October 2020
Volume 20, Issue 11
Open Access
Vision Sciences Society Annual Meeting Abstract  |   October 2020
Improving the ability to interpret eye gaze cues in autistic adolescents: A serious game intervention
Author Affiliations & Notes
  • Jason W. Griffin
    The Pennsylvania State University
  • Joshua M. Smyth
    The Pennsylvania State University
  • Charles F. Geier
    The Pennsylvania State University
  • K. Suzanne Scherf
    The Pennsylvania State University
  • Footnotes
    Acknowledgements  This work was supported by grants from the National Institute of Mental Health R61/33 MH11-624
Journal of Vision October 2020, Vol.20, 1346. doi:https://doi.org/10.1167/jov.20.11.1346
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      Jason W. Griffin, Joshua M. Smyth, Charles F. Geier, K. Suzanne Scherf; Improving the ability to interpret eye gaze cues in autistic adolescents: A serious game intervention. Journal of Vision 2020;20(11):1346. https://doi.org/10.1167/jov.20.11.1346.

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      © ARVO (1962-2015); The Authors (2016-present)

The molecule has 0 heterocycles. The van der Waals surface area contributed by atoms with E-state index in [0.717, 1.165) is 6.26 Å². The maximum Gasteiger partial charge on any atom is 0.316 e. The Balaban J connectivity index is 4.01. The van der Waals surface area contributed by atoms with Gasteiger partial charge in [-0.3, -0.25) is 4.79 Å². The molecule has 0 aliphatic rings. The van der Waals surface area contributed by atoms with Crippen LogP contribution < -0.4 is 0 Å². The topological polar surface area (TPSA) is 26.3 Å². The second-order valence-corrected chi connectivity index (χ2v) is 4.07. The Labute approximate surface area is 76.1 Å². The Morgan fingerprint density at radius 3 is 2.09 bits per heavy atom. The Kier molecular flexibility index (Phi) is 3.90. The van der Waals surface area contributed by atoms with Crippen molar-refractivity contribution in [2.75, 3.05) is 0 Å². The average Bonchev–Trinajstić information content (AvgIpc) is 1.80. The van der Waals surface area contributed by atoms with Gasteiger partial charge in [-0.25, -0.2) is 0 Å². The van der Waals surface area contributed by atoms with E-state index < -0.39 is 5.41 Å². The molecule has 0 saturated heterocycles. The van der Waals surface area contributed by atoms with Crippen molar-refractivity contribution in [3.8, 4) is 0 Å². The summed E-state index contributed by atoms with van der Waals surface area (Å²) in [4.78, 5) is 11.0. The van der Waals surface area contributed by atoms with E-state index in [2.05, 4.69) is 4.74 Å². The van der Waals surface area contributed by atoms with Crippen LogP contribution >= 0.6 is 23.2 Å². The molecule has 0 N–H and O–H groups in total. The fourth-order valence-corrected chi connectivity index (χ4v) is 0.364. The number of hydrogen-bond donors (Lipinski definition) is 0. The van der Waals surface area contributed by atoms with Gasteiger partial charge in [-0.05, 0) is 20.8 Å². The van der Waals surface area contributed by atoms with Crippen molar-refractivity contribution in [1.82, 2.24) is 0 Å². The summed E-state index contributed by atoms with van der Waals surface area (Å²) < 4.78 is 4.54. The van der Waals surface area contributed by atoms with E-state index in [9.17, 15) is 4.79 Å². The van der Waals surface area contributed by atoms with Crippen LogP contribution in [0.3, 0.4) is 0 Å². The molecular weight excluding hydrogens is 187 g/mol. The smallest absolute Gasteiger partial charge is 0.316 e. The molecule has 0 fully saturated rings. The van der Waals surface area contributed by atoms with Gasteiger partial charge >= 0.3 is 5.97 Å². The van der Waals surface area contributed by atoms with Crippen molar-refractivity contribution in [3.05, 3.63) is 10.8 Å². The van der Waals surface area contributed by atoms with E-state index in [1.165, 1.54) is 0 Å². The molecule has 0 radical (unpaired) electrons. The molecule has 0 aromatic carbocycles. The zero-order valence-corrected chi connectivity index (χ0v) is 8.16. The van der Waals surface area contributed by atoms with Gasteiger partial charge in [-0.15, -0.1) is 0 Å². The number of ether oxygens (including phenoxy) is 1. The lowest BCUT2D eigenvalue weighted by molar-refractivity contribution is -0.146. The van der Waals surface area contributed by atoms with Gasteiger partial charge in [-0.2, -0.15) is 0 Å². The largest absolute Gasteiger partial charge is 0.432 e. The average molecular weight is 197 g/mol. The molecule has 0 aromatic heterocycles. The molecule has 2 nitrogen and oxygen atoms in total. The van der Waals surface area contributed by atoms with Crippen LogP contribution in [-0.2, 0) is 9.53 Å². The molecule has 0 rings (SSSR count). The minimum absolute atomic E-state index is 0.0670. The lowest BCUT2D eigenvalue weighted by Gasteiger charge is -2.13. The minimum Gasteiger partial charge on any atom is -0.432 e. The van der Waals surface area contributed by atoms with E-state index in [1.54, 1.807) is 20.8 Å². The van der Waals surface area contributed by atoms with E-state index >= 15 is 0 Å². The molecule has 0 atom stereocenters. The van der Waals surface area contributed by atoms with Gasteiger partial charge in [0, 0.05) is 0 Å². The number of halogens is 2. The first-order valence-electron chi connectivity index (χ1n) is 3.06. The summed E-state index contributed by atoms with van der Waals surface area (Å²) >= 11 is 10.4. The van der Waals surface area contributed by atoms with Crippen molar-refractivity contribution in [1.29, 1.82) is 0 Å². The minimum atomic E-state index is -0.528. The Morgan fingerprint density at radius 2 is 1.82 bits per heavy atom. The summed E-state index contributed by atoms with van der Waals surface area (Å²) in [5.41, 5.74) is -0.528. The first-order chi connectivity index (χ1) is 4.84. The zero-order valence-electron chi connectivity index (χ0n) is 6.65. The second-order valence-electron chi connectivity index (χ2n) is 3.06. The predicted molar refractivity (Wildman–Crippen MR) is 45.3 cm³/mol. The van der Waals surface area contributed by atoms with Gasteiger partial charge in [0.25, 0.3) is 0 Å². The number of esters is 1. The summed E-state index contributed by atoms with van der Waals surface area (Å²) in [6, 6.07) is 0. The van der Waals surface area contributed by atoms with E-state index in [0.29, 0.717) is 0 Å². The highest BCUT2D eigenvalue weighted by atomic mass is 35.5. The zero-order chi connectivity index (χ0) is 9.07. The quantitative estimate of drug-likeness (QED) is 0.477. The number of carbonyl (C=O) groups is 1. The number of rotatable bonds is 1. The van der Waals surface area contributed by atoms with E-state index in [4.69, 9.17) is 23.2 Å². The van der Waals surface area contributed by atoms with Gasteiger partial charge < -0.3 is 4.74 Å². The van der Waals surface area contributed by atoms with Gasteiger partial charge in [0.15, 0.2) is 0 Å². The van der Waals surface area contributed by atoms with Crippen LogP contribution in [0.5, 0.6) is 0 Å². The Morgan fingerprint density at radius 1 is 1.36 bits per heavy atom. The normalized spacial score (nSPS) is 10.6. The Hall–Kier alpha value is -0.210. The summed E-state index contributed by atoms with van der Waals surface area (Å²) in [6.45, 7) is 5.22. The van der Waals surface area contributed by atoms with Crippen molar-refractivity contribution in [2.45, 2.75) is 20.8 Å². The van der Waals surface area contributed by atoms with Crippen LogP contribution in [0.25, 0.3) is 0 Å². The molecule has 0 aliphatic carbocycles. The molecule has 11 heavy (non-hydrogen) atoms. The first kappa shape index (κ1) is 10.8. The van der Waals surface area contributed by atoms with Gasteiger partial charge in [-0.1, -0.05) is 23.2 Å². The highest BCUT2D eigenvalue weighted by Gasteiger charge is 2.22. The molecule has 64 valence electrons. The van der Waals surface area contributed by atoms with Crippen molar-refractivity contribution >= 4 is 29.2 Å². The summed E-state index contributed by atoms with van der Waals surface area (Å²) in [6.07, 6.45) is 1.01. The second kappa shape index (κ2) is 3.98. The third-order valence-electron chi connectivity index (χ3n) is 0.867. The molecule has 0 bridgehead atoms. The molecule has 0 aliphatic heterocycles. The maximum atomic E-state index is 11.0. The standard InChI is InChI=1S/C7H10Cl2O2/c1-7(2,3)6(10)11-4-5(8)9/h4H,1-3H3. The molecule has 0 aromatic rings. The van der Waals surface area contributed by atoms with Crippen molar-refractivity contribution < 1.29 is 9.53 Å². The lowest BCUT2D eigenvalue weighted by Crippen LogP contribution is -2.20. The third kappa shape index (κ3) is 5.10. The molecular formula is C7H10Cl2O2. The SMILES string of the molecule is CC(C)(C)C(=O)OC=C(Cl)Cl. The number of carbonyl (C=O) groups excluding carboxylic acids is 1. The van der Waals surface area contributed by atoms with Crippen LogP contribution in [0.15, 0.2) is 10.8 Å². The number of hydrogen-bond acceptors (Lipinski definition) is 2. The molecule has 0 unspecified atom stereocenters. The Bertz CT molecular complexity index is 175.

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Abnormal visual attention to faces and difficulty interpreting eye gaze cues are core deficits of autism and have widespread consequences for social communication. Specifically, autistic people have difficulty computing the trajectory of eye gaze, understanding the referential nature of gaze, and assigning social relevance to gazed-at objects. We developed a “serious” computer game intervention (SAGA: Social Games for Autistic Adolescents) intended to improve looking time to faces and understanding about using eye gaze cues via learning within a narrative storyline and adaptive difficulty progression. Participants interact with animated human characters and discover that eye gaze cues are useful for guiding their own goal-directed behavior to solve problems in the game, simulating how these cues are discovered and used in the real world. We evaluated the effectiveness of SAGA in a hybrid Phase 1 and 2 randomized clinical trial with intervention (N=20) and waitlist control (N=20) groups of autistic adolescents. The intervention group was instructed to play the game at home 90-min/week for 2 months. SAGA was feasible, acceptable (high participant compliance), and generally safe (no adverse events). Participants completed a standardized laboratory gaze perception task pre- and post- intervention with accuracy and eye-tracking metrics as outcome measures. Participants viewed an image of a person in a complex scene looking at a target object (TO); they had to identify the TO from a list of 4 plausible alternatives from the scene. At pre-test, there was no association between looking time to faces and accuracy in either group. At post-test, however, the intervention group showed a positive association between looking time to faces and TO accuracy (no association in controls). Mean looking time to faces did not increase from pre- to post-intervention timepoints. Therefore, we conclude that SAGA improved social visual attention to faces for the purpose of interpreting eye gaze cues.


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